The 4 categories of White Collar employees often require a college diploma and include positions in the fields of:

  1. Administration — non-manual work related to business operations, management policies, or administrative training (spending no more than 20% of the time on activities that are unrelated to the position) — such as accountants, HR team members, market research analysts, etc.
  2. Executives — direct supervision and management of 2 or more employees — business, general, and executive managers.
  3. Professionals — positions of advanced knowledge and extensive education, including artists, certified teachers, and skilled computer professionals — such as consultants, developers, engineers, etc.
  4. Outside sales — positions involved with making sales or taking orders outside of their employer's main workplace — outside sales representatives who visit potential and existing customers at their premises.

Besides the federal government exemptions, the state enforces overtime restrictions to the same categories that we've mentioned above, in the section regarding minimum wage exceptions.

The whole list of exceptions to the minimum wage applies to overtime as well, so here's a reminder of employees who are exempt from overtime. We're again referring to the people employed in one of the following categories:

In addition to the above-listed occupations, workers in agriculture, automobile salespeople, and drivers (if the US Secretary of Transportation has the power to establish minimum hours of service) are also exempt from overtime.

There are only 2 positions that should be under the exempt category, but are specifically protected — paralegals and nurses, as they are both in the category of professional staff. That means — they are eligible for overtime pay after 40 hours worked in a week.

Connecticut break laws

In the state of Connecticut, employers are required to provide meal breaks lasting at least 30 minutes, after an employee has worked for 7.5 hours consecutively. However, there is an exception to this rule, and we'll explain it in the following segment.

As for providing the rest breaks, employers in Connecticut are not required to offer them.

Here's what else employees and employers need to know about break laws in Connecticut.

Exceptions to break laws in Connecticut

There are certain situations when break laws in Connecticut don't apply. Employers don't have to offer a required break at all when:

Connecticut breastfeeding laws

Working mothers with newborns who are still breastfeeding must have certain conditions to do so in the workplace.

The statute requires employers to provide an appropriate room or location with a door, to ensure privacy, which can't be a bathroom stall.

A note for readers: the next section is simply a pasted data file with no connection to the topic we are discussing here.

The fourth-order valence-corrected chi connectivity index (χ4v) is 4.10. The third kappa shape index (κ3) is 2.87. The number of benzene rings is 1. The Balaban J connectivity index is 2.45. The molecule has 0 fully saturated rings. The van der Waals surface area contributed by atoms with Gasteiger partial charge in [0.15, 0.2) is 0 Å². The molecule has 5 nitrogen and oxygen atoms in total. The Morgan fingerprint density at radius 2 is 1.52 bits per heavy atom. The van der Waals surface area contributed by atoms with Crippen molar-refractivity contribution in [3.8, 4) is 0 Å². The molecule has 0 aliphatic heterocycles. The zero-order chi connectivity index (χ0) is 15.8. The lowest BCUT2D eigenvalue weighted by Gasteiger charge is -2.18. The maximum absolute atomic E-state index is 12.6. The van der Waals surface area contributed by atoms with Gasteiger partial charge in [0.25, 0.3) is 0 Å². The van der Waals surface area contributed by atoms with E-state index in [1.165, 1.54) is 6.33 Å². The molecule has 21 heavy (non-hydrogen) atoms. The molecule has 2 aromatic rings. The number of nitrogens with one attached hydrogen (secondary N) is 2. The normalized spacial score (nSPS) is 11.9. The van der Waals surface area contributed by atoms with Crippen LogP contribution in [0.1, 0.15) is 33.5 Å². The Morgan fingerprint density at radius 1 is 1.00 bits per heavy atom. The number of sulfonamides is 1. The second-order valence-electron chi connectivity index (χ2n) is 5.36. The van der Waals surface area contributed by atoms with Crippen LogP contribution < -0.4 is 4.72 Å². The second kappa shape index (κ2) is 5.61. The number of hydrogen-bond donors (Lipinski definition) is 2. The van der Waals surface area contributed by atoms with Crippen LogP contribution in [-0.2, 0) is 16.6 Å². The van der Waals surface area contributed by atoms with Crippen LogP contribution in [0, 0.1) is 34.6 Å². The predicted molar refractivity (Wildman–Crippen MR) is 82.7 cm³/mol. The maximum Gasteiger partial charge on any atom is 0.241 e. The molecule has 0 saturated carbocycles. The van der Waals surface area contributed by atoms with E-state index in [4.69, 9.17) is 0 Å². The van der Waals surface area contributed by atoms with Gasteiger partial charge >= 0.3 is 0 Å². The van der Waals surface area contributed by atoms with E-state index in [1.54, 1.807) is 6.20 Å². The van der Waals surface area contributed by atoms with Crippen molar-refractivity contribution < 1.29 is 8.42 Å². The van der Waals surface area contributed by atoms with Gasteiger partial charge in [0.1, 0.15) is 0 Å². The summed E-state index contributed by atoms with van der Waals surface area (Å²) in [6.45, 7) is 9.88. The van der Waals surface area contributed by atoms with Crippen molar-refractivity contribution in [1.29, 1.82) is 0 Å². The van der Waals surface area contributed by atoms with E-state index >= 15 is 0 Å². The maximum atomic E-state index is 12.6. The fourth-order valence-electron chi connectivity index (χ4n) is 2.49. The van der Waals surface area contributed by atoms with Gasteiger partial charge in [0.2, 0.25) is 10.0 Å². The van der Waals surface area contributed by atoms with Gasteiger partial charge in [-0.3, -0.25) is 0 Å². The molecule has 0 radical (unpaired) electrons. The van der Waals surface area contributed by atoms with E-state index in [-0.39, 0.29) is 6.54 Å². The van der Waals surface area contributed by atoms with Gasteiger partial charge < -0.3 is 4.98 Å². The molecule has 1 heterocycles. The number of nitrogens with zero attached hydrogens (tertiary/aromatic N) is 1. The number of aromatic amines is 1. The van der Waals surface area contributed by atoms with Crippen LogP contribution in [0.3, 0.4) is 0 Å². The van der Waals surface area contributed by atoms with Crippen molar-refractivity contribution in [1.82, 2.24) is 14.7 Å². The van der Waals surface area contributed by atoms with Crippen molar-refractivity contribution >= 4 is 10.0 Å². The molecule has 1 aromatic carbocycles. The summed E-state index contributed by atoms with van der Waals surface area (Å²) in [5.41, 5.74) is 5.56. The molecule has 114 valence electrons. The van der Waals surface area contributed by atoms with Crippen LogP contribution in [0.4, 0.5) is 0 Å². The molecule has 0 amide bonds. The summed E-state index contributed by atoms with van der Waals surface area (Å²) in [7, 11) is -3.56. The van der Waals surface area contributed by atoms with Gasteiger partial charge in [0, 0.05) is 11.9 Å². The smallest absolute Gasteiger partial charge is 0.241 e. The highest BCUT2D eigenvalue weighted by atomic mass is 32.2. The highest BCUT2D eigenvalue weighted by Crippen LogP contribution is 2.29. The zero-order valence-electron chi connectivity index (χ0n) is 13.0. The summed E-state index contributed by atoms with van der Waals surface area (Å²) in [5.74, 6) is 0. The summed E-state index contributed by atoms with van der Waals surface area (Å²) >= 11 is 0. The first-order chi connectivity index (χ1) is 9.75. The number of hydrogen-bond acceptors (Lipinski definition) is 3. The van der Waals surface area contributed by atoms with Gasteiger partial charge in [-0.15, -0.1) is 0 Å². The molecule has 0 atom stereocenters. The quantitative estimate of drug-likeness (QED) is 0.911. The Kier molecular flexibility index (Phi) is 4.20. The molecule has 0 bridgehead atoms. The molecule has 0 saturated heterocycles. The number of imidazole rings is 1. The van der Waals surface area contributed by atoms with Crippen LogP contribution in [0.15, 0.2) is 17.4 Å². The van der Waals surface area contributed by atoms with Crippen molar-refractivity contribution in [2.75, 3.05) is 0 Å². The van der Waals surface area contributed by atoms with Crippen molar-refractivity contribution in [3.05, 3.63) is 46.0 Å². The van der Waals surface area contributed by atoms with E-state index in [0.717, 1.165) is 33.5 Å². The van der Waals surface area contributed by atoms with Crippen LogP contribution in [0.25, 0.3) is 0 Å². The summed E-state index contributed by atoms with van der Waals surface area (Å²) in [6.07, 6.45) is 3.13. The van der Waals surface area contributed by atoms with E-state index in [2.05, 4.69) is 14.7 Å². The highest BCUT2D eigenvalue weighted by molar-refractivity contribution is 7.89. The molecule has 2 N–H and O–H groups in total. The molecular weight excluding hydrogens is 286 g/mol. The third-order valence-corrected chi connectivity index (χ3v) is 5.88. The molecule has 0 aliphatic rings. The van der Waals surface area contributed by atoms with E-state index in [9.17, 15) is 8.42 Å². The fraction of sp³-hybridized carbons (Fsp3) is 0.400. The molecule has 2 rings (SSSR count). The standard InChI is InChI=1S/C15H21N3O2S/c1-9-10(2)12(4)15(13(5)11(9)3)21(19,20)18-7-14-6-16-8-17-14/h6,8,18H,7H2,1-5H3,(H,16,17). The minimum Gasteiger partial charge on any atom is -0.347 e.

These activities must be performed during an employees' meal or rest period, if applicable.

As of October 1, 2021, the range of the employers' obligations to mothers has been expanded, specifically in terms of the location where such activities happen.

The following requirements must be met:

Connecticut leave requirements

Our next segment will cover the situations where an employee wants or needs to take a leave of absence from work. Reasons can vary and include sick leave, but also vacations.

What are the employers entitled to do and will the Connecticut employees be compensated for their time off?

Let's check out rules and regulations regarding required and non-required leave in Connecticut.

Connecticut required leave

First, we'll cover the instances where an employee is entitled to take a leave of absence, without suffering any negative consequences upon arrival — i.e. required leave:

It's important to mention that, in some situations, the employers will need to compensate the employee who has taken a required leave of absence.

Sick leave

Paid sick leave is a requirement for all employers in Connecticut. Any number of employees under 50 requires employers to offer up to 12 weeks of paid sick leave.

For employers with 50 or more employees, who are classified as service employees, the number of weeks is 16 — but can be paid and unpaid combined.

The category of service employees refers to all employees who are not exempt from the overtime compensation law. Also, they must be paid on an hourly basis.

There's another act that regulates paid sick leave, titled the Connecticut Paid Family and Medical Leave Act, or PMFLA, effective January 1, 2022.